November 17, 2011
Fewer Vermont adults smoke cigarettes – 15 percent in 2010 compared to 17 percent in 2009 – according to the Vermont Department of Health’s 2010 Behavioral Risk Factor Surveillance System (BRFSS) study. The national smoking rate in 2010 was 17 percent.
“We’re encouraged by the reduction in the overall number of Vermont smokers. We realize that quitting smoking is one of the most difficult behavioral changes a person can make,” said Vermont Health Commissioner Harry Chen, MD. “The Vermont Quit Network provides the tools, support and incentives to help even more Vermonters quit.”
The Health Department and anti-smoking coalitions statewide are announcing the results of the BRFSS study to demonstrate progress in reducing health risks and to show support for the roughly 76,000 Vermont adults who still smoke. In any given year, more than half make at least one serious quit attempt. Annual events, including the American Cancer Society’s Great American Smokeout (held today, Nov. 17) and New Year’s resolutions, are often occasions for smokers to set or plan for their quit date.
The toll of tobacco in Vermont is high, with more than 850 deaths each year attributed to smoking. Smoking costs the state over $233 million in health care, $72 million of which are Medicaid expenditures.
Most Vermonters think of themselves as “independent quitters,” interested in quitting smoking on their own terms. The Vermont Quit Network’s “Your Quit. Your Way” suite of tools was created to help Vermonters quit using proven methods and tools. Support for Vermont smokers is available online, by phone and in-person from the Vermont Quit Network. The Network’s web site – www.VTQuitNetwork.org, is an online hub designed to help them successfully quit smoking.
Free tools available to Vermont smokers as part of “Your Quit. Your Way” include:
• Nicotine Replacement Therapy, which can double the chance of quitting for good. Sign up at VTQuitNetwork.org, or through the Quit by Phone or Quit in Person programs (while supplies last).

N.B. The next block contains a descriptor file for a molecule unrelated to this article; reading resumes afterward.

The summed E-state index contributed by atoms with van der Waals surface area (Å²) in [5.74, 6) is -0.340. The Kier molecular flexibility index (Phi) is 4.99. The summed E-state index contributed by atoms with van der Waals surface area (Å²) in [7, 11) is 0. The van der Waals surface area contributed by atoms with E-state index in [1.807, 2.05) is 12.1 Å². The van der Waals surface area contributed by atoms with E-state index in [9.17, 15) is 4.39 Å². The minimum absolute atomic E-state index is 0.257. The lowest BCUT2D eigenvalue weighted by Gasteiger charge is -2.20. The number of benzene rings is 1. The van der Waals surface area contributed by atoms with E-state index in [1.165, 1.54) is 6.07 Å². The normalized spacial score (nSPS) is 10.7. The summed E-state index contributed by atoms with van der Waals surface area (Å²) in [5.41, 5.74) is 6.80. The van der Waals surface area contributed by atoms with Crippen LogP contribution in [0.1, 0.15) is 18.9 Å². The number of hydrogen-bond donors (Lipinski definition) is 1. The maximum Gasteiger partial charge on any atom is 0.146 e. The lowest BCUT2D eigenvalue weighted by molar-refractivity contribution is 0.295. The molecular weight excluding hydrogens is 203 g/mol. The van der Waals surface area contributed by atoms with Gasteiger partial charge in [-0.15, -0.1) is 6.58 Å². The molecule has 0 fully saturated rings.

• Distraction Tools such as the key puzzle provide a fun, hands-on way for smokers to get through a craving.
• Khemia is an online game that provides both a distraction from cigarette cravings and personalized support for quitting, when you register for My Quit Kit. Play Khemia for free at VTQuitNetwork.org.
The Vermont Quit Network also is promoting its free quit tools and services via direct mail as well as online with a Facebook group page and web banner ads. Radio stations around the state will be airing a series of testimonials from Vermonters who have successfully quit smoking.
More than 7,000 randomly-selected Vermonters age 18 or older participated in the annual BRFSS survey. Funding for the BRFSS study is provided to the 50 states and three territories by the Centers for Disease Control and Prevention (CDC).
To learn more about the support available when considering quitting visit VTQuitNetwork.org, dial 1.800.QUIT.NOW (784-8669), or sign up for a quit group in your community in the Quit In Person section of the website. For more information about Vermont’s Tobacco Control Program, visit http://healthvermont.gov.
Source: Department of Health
Last Updated at: November 17, 2011 08:24:20